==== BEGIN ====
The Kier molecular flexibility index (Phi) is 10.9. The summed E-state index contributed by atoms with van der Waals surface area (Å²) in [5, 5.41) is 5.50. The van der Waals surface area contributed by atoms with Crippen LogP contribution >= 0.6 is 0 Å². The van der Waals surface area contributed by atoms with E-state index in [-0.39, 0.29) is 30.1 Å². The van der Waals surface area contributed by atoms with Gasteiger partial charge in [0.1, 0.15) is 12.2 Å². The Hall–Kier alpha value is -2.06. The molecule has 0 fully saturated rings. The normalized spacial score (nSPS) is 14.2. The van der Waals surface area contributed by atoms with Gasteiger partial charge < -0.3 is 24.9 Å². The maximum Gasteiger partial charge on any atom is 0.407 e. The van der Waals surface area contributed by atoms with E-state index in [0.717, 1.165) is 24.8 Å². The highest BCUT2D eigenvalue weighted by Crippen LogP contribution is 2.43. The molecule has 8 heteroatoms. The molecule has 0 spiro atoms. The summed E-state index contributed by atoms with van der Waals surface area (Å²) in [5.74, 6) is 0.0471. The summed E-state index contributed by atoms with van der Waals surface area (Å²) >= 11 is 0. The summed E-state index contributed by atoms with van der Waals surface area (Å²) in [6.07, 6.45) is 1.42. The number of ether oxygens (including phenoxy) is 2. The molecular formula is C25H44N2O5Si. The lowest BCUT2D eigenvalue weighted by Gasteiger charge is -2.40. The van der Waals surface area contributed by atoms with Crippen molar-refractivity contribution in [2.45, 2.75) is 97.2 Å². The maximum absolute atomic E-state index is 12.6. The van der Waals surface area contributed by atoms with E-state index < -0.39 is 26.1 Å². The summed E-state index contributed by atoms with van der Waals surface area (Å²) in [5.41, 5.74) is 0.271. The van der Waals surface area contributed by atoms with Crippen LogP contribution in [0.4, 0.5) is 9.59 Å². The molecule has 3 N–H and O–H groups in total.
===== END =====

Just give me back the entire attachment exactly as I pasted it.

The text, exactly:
The Kier molecular flexibility index (Phi) is 10.9. The summed E-state index contributed by atoms with van der Waals surface area (Å²) in [5, 5.41) is 5.50. The van der Waals surface area contributed by atoms with Crippen LogP contribution >= 0.6 is 0 Å². The van der Waals surface area contributed by atoms with E-state index in [-0.39, 0.29) is 30.1 Å². The van der Waals surface area contributed by atoms with Gasteiger partial charge in [0.1, 0.15) is 12.2 Å². The Hall–Kier alpha value is -2.06. The molecule has 0 fully saturated rings. The normalized spacial score (nSPS) is 14.2. The van der Waals surface area contributed by atoms with Gasteiger partial charge < -0.3 is 24.9 Å². The maximum Gasteiger partial charge on any atom is 0.407 e. The van der Waals surface area contributed by atoms with E-state index in [0.717, 1.165) is 24.8 Å². The highest BCUT2D eigenvalue weighted by Crippen LogP contribution is 2.43. The molecule has 8 heteroatoms. The molecule has 0 spiro atoms. The summed E-state index contributed by atoms with van der Waals surface area (Å²) in [5.74, 6) is 0.0471. The summed E-state index contributed by atoms with van der Waals surface area (Å²) >= 11 is 0. The summed E-state index contributed by atoms with van der Waals surface area (Å²) in [6.07, 6.45) is 1.42. The number of ether oxygens (including phenoxy) is 2. The molecular formula is C25H44N2O5Si. The lowest BCUT2D eigenvalue weighted by Gasteiger charge is -2.40. The van der Waals surface area contributed by atoms with Crippen molar-refractivity contribution in [2.45, 2.75) is 97.2 Å². The maximum absolute atomic E-state index is 12.6. The van der Waals surface area contributed by atoms with E-state index < -0.39 is 26.1 Å². The summed E-state index contributed by atoms with van der Waals surface area (Å²) in [5.41, 5.74) is 0.271. The van der Waals surface area contributed by atoms with Crippen LogP contribution in [0.4, 0.5) is 9.59 Å². The molecule has 3 N–H and O–H groups in total.